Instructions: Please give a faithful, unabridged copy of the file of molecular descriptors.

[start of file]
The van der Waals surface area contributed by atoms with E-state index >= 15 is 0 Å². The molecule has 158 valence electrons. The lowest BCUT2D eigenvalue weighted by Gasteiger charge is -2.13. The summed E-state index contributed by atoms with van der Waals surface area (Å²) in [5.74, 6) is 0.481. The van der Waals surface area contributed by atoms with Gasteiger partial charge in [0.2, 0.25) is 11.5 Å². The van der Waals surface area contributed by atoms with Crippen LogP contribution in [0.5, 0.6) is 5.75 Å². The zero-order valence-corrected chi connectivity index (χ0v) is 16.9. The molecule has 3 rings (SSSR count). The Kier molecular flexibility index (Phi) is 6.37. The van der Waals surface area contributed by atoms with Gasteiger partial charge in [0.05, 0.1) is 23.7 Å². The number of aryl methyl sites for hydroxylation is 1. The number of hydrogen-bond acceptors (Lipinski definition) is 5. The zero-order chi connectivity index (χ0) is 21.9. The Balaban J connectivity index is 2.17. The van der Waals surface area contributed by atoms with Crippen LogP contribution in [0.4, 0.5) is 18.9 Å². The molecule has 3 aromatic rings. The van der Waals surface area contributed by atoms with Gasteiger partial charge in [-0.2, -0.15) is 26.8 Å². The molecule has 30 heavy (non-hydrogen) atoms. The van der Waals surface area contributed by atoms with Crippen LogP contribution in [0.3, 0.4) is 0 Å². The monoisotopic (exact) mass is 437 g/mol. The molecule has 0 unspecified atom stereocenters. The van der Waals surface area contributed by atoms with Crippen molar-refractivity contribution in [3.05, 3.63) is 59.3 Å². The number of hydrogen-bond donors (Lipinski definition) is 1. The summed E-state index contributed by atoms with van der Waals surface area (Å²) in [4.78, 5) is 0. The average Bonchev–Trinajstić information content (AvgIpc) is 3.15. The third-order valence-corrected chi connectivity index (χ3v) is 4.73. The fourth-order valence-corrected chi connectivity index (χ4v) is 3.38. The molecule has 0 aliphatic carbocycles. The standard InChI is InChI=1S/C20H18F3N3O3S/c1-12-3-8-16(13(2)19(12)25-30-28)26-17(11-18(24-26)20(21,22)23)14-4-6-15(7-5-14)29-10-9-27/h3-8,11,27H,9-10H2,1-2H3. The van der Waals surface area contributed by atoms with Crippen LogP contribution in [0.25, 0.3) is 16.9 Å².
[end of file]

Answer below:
The van der Waals surface area contributed by atoms with E-state index >= 15 is 0 Å². The molecule has 158 valence electrons. The lowest BCUT2D eigenvalue weighted by Gasteiger charge is -2.13. The summed E-state index contributed by atoms with van der Waals surface area (Å²) in [5.74, 6) is 0.481. The van der Waals surface area contributed by atoms with Gasteiger partial charge in [0.2, 0.25) is 11.5 Å². The van der Waals surface area contributed by atoms with Crippen LogP contribution in [0.5, 0.6) is 5.75 Å². The zero-order valence-corrected chi connectivity index (χ0v) is 16.9. The molecule has 3 rings (SSSR count). The Kier molecular flexibility index (Phi) is 6.37. The van der Waals surface area contributed by atoms with Gasteiger partial charge in [0.05, 0.1) is 23.7 Å². The number of aryl methyl sites for hydroxylation is 1. The number of hydrogen-bond acceptors (Lipinski definition) is 5. The zero-order chi connectivity index (χ0) is 21.9. The Balaban J connectivity index is 2.17. The van der Waals surface area contributed by atoms with Crippen LogP contribution in [0.4, 0.5) is 18.9 Å². The molecule has 3 aromatic rings. The van der Waals surface area contributed by atoms with Gasteiger partial charge in [-0.2, -0.15) is 26.8 Å². The molecule has 30 heavy (non-hydrogen) atoms. The van der Waals surface area contributed by atoms with Crippen LogP contribution in [0.3, 0.4) is 0 Å². The monoisotopic (exact) mass is 437 g/mol. The molecule has 0 unspecified atom stereocenters. The van der Waals surface area contributed by atoms with Crippen molar-refractivity contribution in [3.05, 3.63) is 59.3 Å². The number of hydrogen-bond donors (Lipinski definition) is 1. The summed E-state index contributed by atoms with van der Waals surface area (Å²) in [4.78, 5) is 0. The average Bonchev–Trinajstić information content (AvgIpc) is 3.15. The third-order valence-corrected chi connectivity index (χ3v) is 4.73. The fourth-order valence-corrected chi connectivity index (χ4v) is 3.38. The molecule has 0 aliphatic carbocycles. The standard InChI is InChI=1S/C20H18F3N3O3S/c1-12-3-8-16(13(2)19(12)25-30-28)26-17(11-18(24-26)20(21,22)23)14-4-6-15(7-5-14)29-10-9-27/h3-8,11,27H,9-10H2,1-2H3. The van der Waals surface area contributed by atoms with Crippen LogP contribution in [0.25, 0.3) is 16.9 Å².